The Hyde Collection presents Tiffany Glass. Painting with Color and Light

The Hyde Collection presents Tiffany Glass. Painting with Color and Light an exhibition on view June 17–September 16, 2012.

Organized by The Neustadt Collection of Tiffany Glass in New York City, the exhibition is comprised of iconic windows and lamps along with examples of opalescent flat glass and pressed-glass “jewels” that illustrate the rich colors available to the artists at the Tiffany Studios. The selections exemplify the masterful rendering of nature and subtle use of light and shading that was characteristic of Tiffany’s leaded-glass objects.


Tiffany Studios, New York, Lotus Pagoda Library Lamp, leaded glass and bronze, 22 x 25 in. diameter, The Neustadt Collection of Tiffany Glass

As a painter, Louis C. Tiffany (1848-1933) was captivated by the interplay of light and color, and this fascination found its most spectacular expression in his glass “paintings.” Through the medium of opalescent glass, Tiffany could actually capture light in color and manipulate it to achieve impressionistic effects. Using new and innovative techniques and materials, Tiffany Studios created leaded-glass windows and lampshades in vibrant colors and richly varied patterns, textures, and opacities.

Organized by The Neustadt Collection of Tiffany Glass in New York City, the exhibition is comprised of three windows, sixteen lamps, and seventy-five pieces of opalescent flat glass and pressed-glass “jewels” that illustrate the rich expanse of color and light available to the artists at the Tiffany Studios. Iconic works were selected for their masterful rendering of nature and subtle use of light and shading in decorative geometric patterns, exemplifying the rich and varied glass palette, sensitive use of color, and intricacy of design that was characteristic of Tiffany’s leaded-glass objects. The exhibition also discusses the contributions of two of Tiffany’s leading designers, Clara Driscoll and Agnes Northrop.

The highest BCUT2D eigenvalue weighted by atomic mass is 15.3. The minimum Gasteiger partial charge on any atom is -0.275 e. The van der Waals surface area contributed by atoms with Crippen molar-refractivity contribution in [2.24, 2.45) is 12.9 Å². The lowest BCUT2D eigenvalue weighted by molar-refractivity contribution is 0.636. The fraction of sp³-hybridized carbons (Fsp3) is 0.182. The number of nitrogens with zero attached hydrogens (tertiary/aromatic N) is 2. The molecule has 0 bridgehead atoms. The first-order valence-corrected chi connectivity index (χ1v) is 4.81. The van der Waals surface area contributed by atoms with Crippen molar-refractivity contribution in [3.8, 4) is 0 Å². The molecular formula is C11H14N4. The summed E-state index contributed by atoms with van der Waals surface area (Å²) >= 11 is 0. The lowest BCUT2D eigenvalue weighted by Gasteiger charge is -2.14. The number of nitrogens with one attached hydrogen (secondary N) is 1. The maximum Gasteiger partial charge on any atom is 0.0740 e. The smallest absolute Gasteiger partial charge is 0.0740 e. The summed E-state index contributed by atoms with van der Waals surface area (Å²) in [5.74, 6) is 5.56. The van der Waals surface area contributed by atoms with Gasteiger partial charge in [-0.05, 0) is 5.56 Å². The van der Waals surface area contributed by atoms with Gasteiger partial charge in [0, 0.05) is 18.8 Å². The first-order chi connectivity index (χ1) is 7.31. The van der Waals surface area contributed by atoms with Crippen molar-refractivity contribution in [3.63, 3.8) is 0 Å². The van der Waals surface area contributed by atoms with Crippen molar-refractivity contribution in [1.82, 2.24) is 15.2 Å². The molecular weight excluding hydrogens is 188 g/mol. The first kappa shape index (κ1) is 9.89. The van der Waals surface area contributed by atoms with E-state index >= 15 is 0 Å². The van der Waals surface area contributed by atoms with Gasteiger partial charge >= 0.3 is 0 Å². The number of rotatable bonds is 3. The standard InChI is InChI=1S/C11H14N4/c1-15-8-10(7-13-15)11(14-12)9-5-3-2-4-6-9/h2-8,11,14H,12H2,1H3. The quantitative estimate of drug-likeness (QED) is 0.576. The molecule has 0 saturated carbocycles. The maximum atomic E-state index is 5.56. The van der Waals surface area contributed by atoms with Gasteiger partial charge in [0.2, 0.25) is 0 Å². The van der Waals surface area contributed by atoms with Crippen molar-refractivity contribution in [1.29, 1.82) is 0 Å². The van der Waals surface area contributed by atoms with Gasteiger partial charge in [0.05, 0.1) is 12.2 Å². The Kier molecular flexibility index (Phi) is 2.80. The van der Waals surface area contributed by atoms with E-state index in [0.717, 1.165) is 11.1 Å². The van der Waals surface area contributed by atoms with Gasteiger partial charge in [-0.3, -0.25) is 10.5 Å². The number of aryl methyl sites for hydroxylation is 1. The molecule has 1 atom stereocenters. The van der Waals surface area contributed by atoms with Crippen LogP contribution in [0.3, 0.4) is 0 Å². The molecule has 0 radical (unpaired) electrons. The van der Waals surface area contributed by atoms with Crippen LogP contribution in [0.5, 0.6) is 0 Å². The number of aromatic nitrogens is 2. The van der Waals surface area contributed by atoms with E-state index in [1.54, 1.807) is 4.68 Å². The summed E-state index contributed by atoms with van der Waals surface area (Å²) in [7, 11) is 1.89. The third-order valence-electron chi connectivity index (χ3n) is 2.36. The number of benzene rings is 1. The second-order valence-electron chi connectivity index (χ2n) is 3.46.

Dr. Egon Neustadt, the founder of the Neustadt Collection, began acquiring Tiffany lamps in 1935 when the excess of the Gilded Age was still out of fashion. Amassing an almost encyclopedic collection, his most significant acquistion perhaps came in 1967 when he purchased the flat and pressed glass left over from the closing of the Tiffany Studios in the late 1930s. This collection contains some 275,000 pieces of glass and is the only holding of its kind. With both materials and objects, the Neustadt Collection of Tiffany Glass is uniquely positioned to fully explore Louis C. Tiffany’s legacy of painting with color and glass.

Organized by The Neustadt Collection of Tiffany Glass, New York

The Hyde Collection
Art Museum & Historic House
161 Warren Street, Glens Falls, NY 12801
p. 518.792.1761
fx.518.792.9197
www.hydecollection.org

Post a Reply

Your email address will not be published.

Top